Legal Briefing: Lehman Examiner's Report Nears Publication

A daily look at legal news and the business of law:

Lehman Bankruptcy Details May Get Thorough Public Airing

After Lehman Brothers filed for bankruptcy on Sept. 15, 2008, Anton Valukas of Jenner & Block was appointed bankruptcy examiner, charged with figuring out if and how Lehman management blew it. Specifically, he was charged to investigate allegations of "fraud, dishonesty, incompetence, misconduct, mismanagement or irregularity in the management of the affairs" of Lehman.

As Valukas prepares to give his slightly redacted report to the court on Thursday, both he and Lehman's bankruptcy counsel, Weil, Gotschal & Manges, have asked the court to make the report public.

The report, weighing in at 2,200 pages, citing 3,158 documents, and based on over 100 interviews and a review of 10 million documents (including 20 million pages of emails alone), may become the definitive history of Lehman's final days. It will certainly give ammunition to suing shareholders and government prosecutors.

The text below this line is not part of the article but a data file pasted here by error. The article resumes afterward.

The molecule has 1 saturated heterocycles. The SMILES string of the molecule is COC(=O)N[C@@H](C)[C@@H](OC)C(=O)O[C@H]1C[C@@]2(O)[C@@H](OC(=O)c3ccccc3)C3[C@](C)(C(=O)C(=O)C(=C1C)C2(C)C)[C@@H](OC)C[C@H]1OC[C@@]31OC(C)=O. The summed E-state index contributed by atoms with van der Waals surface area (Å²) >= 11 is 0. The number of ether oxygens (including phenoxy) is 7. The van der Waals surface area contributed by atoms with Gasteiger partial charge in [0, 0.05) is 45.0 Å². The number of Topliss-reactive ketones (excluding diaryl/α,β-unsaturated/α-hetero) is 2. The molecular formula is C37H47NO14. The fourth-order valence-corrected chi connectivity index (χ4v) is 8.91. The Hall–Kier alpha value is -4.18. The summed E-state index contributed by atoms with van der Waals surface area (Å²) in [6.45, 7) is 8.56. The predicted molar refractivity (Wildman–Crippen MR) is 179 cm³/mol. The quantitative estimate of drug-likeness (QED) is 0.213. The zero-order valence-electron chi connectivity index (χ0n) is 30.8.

Key questions expected to be addressed in the report include: Did Barclays (BCS) get a sweetheart deal when it purchased Lehman's North American operations? How (and why) were billions of dollars moved among Lehman units in the hours before the bankruptcy filing? And, were JP Morgan Chase's (JPM) actions appropriate?

We will see what the judge says on Thursday about making the report public.

Google and Facebook Sued for Patent Infringement

Privacy isn't Google Buzz's only problem. Yesterday Wireless Ink Corp. sued Google (GOOG), alleging that Buzz infringes one of its patent. Wireless Ink also sued Facebook for the infringement of the same patent of a technology that enables people to join social networks using their mobile phones.

Employers Need to Watch Medical Marijuana Laws

Using Paxil on the job isn't illegal, and I'm not aware of any workplace drug policy that forbids it. However, marijuana is commonly prohibited, even for purely off-the-job use, since a drug test isn't precise enough to tell when the drug was used.

So does the proliferation of medical marijuana laws mean that companies will have to tolerate on-the-job pot smoking by an employee prescribed it to manage anxiety? What about firing someone who tested positive for pot but has a valid prescription? According to Corporate Counsel, employers don't seem to have anything to worry about yet, but it is an issue to keep on the radar.

And in the Business of Law...